The Psychology of Apology – Part 3 of 3: Contrition

By Tom Davidson

Saying the right words when giving your admission and taking personal responsibility is necessary but not enough. For an apology to stick, you also need to show real remorse, sincere sorrow and unrehearsed regret. See what I mean in the final post of this series. 

If you lead for long, you’ll eventually need to apologize for something. No one is infallible. Mistakes are inevitable, and misdeeds are a real possibility. As a result, you need to know the principles of a good apology so that you can recover from your errors as quickly as possible, maintain your reputation wherever possible, and build your equity in every way possible.

In addition to earned equity in advance, the three components of a good apology are the following:

Admission of the specific commission or omission of behavior
Taking personal responsibility for the mistake or misdeed
Demonstrating sincere contrition for what you have done and/or what has resulted

While the first two parts of this blog series focused on the admission and taking responsibility, this one will address contrition. Before doing so, here’s one last reminder that no matter how complete your apology, it will fall flat if you have not earned sufficient equity in advance. “Equity” is the content of a psychological bank account that you have with your stakeholders as a result of

• Earned respect and/or admiration for worthy accomplishments
• Love and/or friendship from important supporters and stakeholders
• Loyalty from your previously good leadership or outstanding service

Sincere Contrition
Saying the right words when giving your admission and taking personal responsibility is necessary but not enough. For an apology to stick, you also need to show real remorse, sincere sorrow and unrehearsed regret. By the very nature of contrition, this cannot and should not be scripted as it was for Tiger Woods. It has to come from the heart, so put your notes away when it’s time to address this important part of a good apology.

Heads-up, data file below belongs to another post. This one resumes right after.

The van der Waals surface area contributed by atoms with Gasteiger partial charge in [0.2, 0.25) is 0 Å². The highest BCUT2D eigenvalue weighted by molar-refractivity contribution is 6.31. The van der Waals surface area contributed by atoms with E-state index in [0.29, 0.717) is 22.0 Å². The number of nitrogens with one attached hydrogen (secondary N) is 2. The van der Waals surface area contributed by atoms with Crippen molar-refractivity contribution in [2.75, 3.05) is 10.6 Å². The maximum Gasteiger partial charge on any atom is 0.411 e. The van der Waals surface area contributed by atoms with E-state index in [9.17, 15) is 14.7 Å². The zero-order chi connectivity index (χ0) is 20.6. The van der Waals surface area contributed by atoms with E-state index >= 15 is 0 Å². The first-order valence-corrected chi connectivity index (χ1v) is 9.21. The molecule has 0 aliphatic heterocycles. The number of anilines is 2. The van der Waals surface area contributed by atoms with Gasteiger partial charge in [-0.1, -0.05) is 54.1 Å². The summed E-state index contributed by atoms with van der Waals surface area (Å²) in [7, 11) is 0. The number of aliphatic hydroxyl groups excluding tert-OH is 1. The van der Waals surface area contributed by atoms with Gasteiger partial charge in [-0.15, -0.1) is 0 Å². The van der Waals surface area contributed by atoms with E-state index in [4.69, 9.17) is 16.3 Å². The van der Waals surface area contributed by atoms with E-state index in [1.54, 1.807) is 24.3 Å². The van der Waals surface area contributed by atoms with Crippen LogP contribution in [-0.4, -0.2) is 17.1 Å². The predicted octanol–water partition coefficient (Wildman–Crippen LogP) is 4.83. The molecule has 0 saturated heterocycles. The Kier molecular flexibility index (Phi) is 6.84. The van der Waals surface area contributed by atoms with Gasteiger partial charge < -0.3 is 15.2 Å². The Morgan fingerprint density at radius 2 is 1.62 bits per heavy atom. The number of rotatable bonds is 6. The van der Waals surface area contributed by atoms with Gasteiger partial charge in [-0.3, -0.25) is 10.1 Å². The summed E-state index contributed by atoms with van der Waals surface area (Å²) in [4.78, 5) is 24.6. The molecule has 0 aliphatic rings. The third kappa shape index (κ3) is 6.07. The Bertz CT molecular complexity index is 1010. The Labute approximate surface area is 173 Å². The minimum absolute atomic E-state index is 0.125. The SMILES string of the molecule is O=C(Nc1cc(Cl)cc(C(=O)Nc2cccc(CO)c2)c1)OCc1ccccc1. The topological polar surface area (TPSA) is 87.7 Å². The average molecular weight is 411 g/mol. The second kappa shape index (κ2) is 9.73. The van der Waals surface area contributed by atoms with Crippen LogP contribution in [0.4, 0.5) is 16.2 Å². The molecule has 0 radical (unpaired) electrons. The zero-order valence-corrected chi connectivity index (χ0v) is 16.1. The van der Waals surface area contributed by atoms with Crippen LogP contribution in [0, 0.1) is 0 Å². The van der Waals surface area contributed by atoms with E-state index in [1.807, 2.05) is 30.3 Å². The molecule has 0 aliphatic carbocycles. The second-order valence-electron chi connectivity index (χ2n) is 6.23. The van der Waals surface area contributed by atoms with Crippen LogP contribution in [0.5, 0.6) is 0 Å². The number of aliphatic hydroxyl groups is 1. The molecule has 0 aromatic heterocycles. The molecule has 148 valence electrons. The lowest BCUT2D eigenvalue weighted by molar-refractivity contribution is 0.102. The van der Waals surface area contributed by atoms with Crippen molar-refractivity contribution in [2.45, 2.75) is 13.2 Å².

To accomplish sincere contrition, talk about what you’re sorry for, try answering one or more of these questions

• How has your behavior impacted your team?
• How has your behavior affected your family?
• How has your behavior impacted your organization?
• How has your omission affected your direct reports?
• What impact has your oversight had on your team?
• How has your lack of action affected other people’s lives?
• How has your decision caused unintended consequences?

IRS Case in Point
Complete apologies are so far missing in remarks from Internal Revenue Service executives for targeting conservative groups regarding tax-exempt status procedures.

Former IRS Commissioner Doug Shulman appeared to show contrition, saying that he “regretted” that the debacle happened on his “watch.” But he refused to admit anything or take personal responsibility. His careful word choices word parsing before the Senate Finance Committee this month was a painful example of someone dodging the leadership and legal implications of his previous position.

Outgoing IRS Acting Commissioner Steven Miller admitted in cautious lexicon about “mistakes that were made and the poor service that we provided,” but he was combative rather than contrite and accepted no responsibility during Congressional hearings. Neither did he tell the whole truth in previous testimony, so his equity was low with Congress and the public.

Lois Lerner, the head of the Internal Revenue Service’s division on tax-exempt organizations, gave faint admission but fell short of an apology before “taking the Fifth” in Congressional hearings. She said that “low-level” employees used ill-thought-out organizational “shortcuts” that were “absolutely inappropriate,” calling their actions “an error in judgment…but that’s what they did.” While an admission that misdeeds occurred, she did not admit to any wrong-doing on her part, take personal responsibility or show any kind of contrition.

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